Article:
Businesses embrace telecommuting
by By Matt Shinall
Mar 06, 2011 | 2617 views | 0 0 comments | 10 10 recommendations | email to a friend | print
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With gas prices rising relentlessly, working from home is a dream for many employees but the practice of telecommuting has also gained appreciation with employers across various sectors of the economy.

Even in manufacturing there remain administrative and support roles allowing for the option of working remotely. Shaw Industries, Bartow County's largest employer, has developed over the past five years an effective and growing telecommute program.

"Today, we probably have somewhere north of 200 of our teammates who are participating in telecommuting in some form or fashion and it's been growing in popularity," said Paul Richard, Shaw vice president of human resources. "A couple thousand of our associates live in Bartow County but it's really not a distance thing as much as it is flexibility and being able to have that opportunity."

Flexibility, as described by Richard, is the ability for employees, who's job allows, to work from a home office. This opportunity has resulted in participants commenting on an improved work/life balance and in many cases, increased productivity.

A recent survey reported by The Clean Air Campaign has shown telecommuting has grown in popularity among Atlanta-area commuters. The survey found that telecommuting has overtaken carpooling as Atlanta commuters' primary commute alternative rising to 27 percent of surveyed drivers.

Drivers are switching to working from home for various reasons. Tate Henshaw, former Rydal resident, now lives just north of the Bartow County line a full hour from his office in Atlanta, a commute totaling an average of $100 a week on gas. Beyond the financial burden of his daily commute, Henshaw found that his drive to work was impairing his quality of life.

"I was commuting from Rydal everyday for about six months and I can tell you the stress level from that traffic is really a factor that you have to deal with," Henshaw said. "I think I get as much or more done now as I did before. There's less distractions here. I don't have the phone ringing all the time here and I'm not worn down from sitting in Atlanta traffic for an hour."

As an account manager for Polay Financial Management, Henshaw works primarily at his computer and via telephone. A phone system, identical to that in his office, using Voice Over Internet Protocol technology, enables voicemail to be checked and calls to be transferred directly from the receptionist in Atlanta as if he were in the office. Instead of driving 600 miles a week to and from work, Henshaw makes the drive to Atlanta one day a week to deal with necessary paperwork.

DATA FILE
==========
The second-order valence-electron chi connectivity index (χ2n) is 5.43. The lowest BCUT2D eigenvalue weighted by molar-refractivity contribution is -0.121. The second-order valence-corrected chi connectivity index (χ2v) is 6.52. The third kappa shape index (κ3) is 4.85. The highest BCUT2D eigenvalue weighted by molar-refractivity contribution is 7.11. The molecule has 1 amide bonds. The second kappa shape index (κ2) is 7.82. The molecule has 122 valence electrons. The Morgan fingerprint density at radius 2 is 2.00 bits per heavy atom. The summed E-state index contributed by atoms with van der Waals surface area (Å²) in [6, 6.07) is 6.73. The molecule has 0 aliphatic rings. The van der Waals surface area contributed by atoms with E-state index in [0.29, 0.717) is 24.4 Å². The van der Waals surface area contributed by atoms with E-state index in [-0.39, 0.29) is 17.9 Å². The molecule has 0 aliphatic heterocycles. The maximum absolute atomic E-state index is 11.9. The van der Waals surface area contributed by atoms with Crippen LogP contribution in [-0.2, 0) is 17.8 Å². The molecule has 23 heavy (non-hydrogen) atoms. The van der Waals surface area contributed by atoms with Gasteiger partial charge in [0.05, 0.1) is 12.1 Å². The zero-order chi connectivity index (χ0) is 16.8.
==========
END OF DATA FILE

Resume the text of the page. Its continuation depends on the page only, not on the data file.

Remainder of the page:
"I think it can't be just anybody because you have to self motivate. You don't necessarily have someone sitting here looking over your shoulder. But if that's something you don't have a problem with, I think it's great because it also allows you to spend more time with your family. I work 9 to 5, so at 5 o'clock I'm done and I can spend time with my wife or my friends but if I were still driving to work everyday then I'd basically be working from 7:30 or 8 to 6:30 until 7 with the commute added in," Henshaw said.

For Shaw, environmental concerns are a high-ranking factor in expanding their telecommute program. The carpet industry has historically been a "dirty" industry in the means of production, waste and recycling; but Shaw has taken great strides to become a leader in their industry for "green" manufacturing.

"Shaw has always been a leader in sustainability, particularly in our industry, but even if you look at the broader community we think that this telecommuting opportunity was good for us for a couple of reasons," Richard said. "It's good for the environment, it's good for our people -- it gives them some flexibility and it lets us take advantage of the talent of some folks we otherwise may not have access to."

Employees have been recruited to fill specialty needs from throughout the Atlanta area and even some employees telecommuting from outside the state. Richard noted that options such as telecommuting helped the company receive recognition as an employer last year when named in the 2010 Top Places to Work by Georgia Trend Magazine.

"It was a way for us to become a more attractive employer as well," Richard said. "We get a lot of interest in it. We have to remind people that it's not for everybody but where we're able to accommodate it, we certainly do and our experience has been such that we will continue to expand it where it makes sense."

The Clean Air Campaign works to promote commute alternatives including incentives for participating businesses and individuals. Commenting on survey results reporting an increase in telecommuting, Executive Director of The Clean Air Campaign Kevin Green commented in a press release on an often hidden benefit evidenced in January's ice and snow.

"Getting telework to be accepted by more employers as a workplace strategy has been a major emphasis for our organization and its partners," Green stated. "[January's] weather is a perfect example of how important it is to give employees the ability to work remotely. ... With many workers house-bound for up to a week, employers with telework programs were better prepared to keep their organizations operating in spite of icy roads."

For more information on telecommute opportunities visit www.cleanaircampaign.com or call 404-817-7762.